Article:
Season 5

Roth IRAs and How They May Change

Episode Notes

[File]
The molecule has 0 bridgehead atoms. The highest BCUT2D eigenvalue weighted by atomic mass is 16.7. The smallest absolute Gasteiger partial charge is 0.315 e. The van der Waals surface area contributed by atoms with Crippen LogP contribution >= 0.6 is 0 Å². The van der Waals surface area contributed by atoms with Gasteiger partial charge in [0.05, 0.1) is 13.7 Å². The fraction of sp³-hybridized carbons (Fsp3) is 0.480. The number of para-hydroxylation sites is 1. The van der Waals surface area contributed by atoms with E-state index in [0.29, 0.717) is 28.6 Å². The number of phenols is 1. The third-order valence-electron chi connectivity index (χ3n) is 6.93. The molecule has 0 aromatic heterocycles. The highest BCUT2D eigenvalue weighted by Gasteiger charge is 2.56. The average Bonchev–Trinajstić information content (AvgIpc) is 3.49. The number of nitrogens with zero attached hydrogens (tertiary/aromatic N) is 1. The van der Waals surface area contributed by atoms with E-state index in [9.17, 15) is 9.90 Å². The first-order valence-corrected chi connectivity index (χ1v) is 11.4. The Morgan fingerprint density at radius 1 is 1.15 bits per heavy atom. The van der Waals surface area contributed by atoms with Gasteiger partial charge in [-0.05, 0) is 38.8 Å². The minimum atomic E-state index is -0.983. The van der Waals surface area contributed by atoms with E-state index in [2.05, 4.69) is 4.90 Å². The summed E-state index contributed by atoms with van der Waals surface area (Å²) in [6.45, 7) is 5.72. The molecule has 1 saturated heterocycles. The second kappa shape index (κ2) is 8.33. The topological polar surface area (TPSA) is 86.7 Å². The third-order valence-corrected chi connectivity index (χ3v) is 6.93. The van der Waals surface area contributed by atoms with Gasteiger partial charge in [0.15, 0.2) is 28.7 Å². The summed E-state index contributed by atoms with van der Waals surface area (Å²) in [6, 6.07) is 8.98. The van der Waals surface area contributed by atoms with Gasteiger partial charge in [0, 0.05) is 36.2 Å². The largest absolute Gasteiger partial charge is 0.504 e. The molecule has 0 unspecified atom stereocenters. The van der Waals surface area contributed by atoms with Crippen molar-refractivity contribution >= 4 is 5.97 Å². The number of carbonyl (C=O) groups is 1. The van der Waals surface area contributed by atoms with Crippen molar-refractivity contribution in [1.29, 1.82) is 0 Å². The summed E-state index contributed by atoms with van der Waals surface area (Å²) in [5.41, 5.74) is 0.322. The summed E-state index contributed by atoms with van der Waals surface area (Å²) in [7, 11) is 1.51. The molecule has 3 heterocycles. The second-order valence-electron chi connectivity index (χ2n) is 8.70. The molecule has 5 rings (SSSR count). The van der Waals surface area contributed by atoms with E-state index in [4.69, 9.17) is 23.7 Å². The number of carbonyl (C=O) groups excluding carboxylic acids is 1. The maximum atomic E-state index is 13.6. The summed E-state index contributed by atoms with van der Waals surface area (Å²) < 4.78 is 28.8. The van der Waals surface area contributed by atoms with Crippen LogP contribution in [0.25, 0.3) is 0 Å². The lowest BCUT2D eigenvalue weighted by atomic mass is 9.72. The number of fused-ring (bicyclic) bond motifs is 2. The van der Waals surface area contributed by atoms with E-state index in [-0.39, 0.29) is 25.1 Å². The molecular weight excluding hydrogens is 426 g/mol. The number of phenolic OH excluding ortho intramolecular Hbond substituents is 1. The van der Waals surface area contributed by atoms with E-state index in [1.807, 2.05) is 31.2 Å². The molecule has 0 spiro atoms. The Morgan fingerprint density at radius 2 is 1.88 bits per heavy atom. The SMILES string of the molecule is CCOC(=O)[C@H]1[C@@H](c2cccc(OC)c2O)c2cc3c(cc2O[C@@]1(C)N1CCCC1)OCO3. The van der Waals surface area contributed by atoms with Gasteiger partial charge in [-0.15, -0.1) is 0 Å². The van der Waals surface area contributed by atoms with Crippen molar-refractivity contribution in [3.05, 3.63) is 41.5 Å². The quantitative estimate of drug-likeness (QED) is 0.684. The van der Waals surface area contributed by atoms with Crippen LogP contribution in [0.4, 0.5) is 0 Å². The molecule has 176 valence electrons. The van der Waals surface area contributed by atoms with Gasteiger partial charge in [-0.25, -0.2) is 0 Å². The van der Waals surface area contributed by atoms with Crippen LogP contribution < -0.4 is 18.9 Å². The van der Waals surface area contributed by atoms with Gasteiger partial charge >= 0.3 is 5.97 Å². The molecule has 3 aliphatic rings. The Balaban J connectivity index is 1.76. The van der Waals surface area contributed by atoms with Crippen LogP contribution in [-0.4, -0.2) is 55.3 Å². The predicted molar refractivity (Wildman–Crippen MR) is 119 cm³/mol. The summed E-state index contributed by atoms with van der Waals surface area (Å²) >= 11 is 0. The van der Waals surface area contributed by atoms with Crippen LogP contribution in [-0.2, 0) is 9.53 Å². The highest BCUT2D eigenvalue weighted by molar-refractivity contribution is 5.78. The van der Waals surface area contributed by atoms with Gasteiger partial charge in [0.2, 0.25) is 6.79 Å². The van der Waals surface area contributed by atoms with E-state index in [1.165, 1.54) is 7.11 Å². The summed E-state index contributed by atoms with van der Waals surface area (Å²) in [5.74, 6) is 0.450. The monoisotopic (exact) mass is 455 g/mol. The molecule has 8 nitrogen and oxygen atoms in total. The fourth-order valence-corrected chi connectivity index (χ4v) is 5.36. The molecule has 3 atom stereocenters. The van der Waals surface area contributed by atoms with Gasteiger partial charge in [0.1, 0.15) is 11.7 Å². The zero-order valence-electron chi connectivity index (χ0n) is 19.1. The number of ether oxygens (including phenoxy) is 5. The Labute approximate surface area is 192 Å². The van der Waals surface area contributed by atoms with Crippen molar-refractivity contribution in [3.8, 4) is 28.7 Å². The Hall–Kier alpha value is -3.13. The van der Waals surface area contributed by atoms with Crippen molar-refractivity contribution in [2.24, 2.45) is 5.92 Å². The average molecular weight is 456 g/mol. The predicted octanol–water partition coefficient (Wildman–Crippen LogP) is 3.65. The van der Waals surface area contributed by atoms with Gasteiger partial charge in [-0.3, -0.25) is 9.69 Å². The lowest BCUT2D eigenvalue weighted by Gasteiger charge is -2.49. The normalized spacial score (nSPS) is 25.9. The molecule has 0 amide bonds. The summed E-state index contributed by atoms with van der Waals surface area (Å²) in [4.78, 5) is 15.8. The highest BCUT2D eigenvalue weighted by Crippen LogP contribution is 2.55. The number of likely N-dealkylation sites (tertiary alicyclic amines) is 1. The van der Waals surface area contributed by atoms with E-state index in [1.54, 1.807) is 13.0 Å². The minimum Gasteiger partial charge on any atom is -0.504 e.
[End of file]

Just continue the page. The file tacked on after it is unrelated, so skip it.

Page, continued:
Even though tax-deferred Traditional IRAs have been around since 1974 and tax-free Roth IRAs since 1997, you don’t hear a lot about them these days. Yet, for many people, especially those who are self-employed or don’t have retirement plans at work, IRAs still represent one of the best tax-advantaged ways to save for retirement. As long as you have earned income and your total annual income isn’t too high, you can contribute to an IRA every year. While both IRAs allow for tax-deferred growth, only the Roth IRA allows you to withdraw earnings and contributions totally tax-free at age 59½ or older. However, you make after-tax contributions to a Roth. While contributions to a Traditional IRA can be tax-deductible, you will have to pay taxes when you make qualified withdrawals after age 59½. And with a Traditional IRA, you have to start taking annual required minimum distributions (RMDs) at age 72, whereas you never have to take RMDs from a Roth IRA. But you don’t have to choose one or the other. As long as you have earned income and your Modified Adjusted Gross Income isn’t too high, you can open both a Traditional and Roth IRA. However, you can only make a total combined contribution of $6,000 each year ($7,000 if you’re over 50) to your IRAs. And if you already have a Traditional IRA or a Rollover IRA (funded with pre-tax assets you roll over from one or more company retirement plans) you’re not stuck with it. You can use a Roth conversion to move some or all of your Traditional or Rollover IRA assets into a Roth IRA. However, you will have to pay taxes on the converted amount, so it’s important to make sure the conversion doesn’t push you into a higher tax bracket. If you’re not in a hurry, you might want to wait to do it until the next market correction, when the value of your account will have fallen from its peak. And while there’s lots of talk about how tax proposals in Washington could potentially impact the tax benefits of IRAs, these changes will most likely only the wealthiest Americans. If you’re not sure which kind of IRA to invest in or how to complete a Roth IRA conversion in a tax-efficient manner, consider hiring a qualified fee-only financial planner. The fee you pay them for their guidance may pay for itself in the taxes you’ll save both today and down the road.

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